HISTORY 140C FINAL EXAM QUESTIONS COREY
(READ THE INSTRUCTIONS CAREFULLY!!!!!)
ALL STUDENTS MUST ANSWER PART A. 20% THEN SELECT ONE QUESTION FROM PART B. 40% AND ONE QUESTION FROM PART C. 40% PLEASE RE-STATE THE ENTIRE QUESTION AT THE BEGINNING OF EACH ANSWER. (2 POINTS DEDUCTED FOR FAILURE TO RESTATE QUESTION.) ALL ESSAYS MUST HAVE THESIS STATEMENTS, PREFERABLY ONE OR TWO SENTENCES, HIGHLIGHTED OR WRITTEN IN BOLD. (2 POINTS DEDUCTED FOR FAILURE TO HAVE BOLD PRINT THESIS STATEMENT.)
THE ANSWER TO PART A SHOULD BY APPROX. 2 PAGES. ANSWERS TO B AND C SHOULD BE 3-4 PAGES PER ESSAY. (DOUBLE-SPACED.) PLEASE USE PARENTHETICAL CITATIONS. IF YOU USE OUTSIDE SOURCES YOU WILL NEED A BIBLIOGRAPHY. BE SURE YOU KEEP A COPY OF YOUR ESSAYS IN YOUR FILES. NO COMMENTS ARE WRITTEN ON FINALS. THEREFORE, PLEASE DO NOT WRITE ME AFTER YOU GET YOUR GRADE AND ASK TO SEE YOUR EXAM. THERE IS NOTHING TO SEE. THE EXAM IS DUE ON TURNITIN ON WEDNESDAY JUNE 8TH BY MIDNIGHT.
PART A (20%) 2 PAGES
The year is 2008, when close to 200,000 American soldiers were on the ground in Iraq and Afghanistan. Your 19-year-old cousin who flunked out of high school and spends his time on the couch smoking weed and watching old war movies has decided to enlist in the Armed Forces. While you respect his desire to serve his country, his history of bad decision-making worries you. Does he know what it means to fight in a war? Has he thought this through? You have just read THANK YOU FOR YOUR SERVICE for this class and you think it might be a good thing for him to read it before he shows up for his physical. Write the letter you would send to your cousin describing this book, its impact on you, and an explanation of why he needs to read it.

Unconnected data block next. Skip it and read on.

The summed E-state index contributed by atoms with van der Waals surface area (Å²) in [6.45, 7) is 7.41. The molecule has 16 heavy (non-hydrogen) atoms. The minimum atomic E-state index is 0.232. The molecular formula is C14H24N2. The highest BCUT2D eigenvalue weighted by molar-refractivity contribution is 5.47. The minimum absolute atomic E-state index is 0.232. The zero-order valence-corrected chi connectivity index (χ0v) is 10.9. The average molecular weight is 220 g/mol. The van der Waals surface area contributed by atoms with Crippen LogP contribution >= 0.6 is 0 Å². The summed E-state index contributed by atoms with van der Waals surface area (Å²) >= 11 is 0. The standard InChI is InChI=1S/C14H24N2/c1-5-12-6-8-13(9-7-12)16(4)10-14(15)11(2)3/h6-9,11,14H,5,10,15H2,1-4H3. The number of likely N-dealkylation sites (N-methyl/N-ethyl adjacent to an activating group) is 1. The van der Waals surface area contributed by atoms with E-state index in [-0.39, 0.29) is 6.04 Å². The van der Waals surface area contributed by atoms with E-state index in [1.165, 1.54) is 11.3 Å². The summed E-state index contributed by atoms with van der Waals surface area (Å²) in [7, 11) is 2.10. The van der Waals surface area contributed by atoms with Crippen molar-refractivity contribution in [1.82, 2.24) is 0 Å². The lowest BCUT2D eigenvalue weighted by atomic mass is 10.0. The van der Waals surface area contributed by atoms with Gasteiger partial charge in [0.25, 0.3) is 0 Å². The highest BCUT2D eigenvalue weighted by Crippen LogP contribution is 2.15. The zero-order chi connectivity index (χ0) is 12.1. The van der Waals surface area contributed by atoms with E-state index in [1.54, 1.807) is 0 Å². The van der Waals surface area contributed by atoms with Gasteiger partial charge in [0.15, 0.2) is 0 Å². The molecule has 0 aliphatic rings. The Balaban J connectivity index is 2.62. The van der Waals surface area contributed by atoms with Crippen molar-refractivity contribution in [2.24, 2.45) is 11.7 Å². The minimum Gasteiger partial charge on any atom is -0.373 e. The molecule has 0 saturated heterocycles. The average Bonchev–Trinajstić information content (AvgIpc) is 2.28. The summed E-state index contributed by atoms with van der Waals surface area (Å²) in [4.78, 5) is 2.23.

PART B (40%) 3-4 PAGES
1. Write an essay in which you examine the aftermath of the failure of LBJs Great Society to be fully realized and lnk this failure to the emergence of the Hip Hop Nation and ultimately the carceral state. Use lecture material, Pruitt-Igoe, Schulman and, of course the reading from Jeff Changs CANT STOP WONT STOP
2. Stokely Carmichael once made the claim that what is good for Black people is good for American democracy. Discuss this claim and build a case for or against it for the period from 1954 to the present, drawing on course readings, lectures and films.
3.Cornel West has argued that Americas will toward racial justice is weak. Make an argument for or against this claim, using evidence gleaned from the text, lectures. films and most important James Baldwins The Fire Next Time.
4. Write an imaginary panel discussion (in the form of a script) concerning the history of race relations in the United States during the period we have studied. You can certainly include current issues and the matter of mass incarceration in the discussion. Include five of the following people on your panel: Martin Luther King, Malcolm X, James Baldwin, a member of the Black Panthers, Stokley Carmichael, or an artist or political leader of your own choosing. Please make sure that the words spoken by the panel members do, in some way, represent them as accurately as possible. Yes, you are putting words in their mouths but they need to be words they might have spoken. This question is not an invitation to blather on impressionistically. WARNING: This is not an easy question.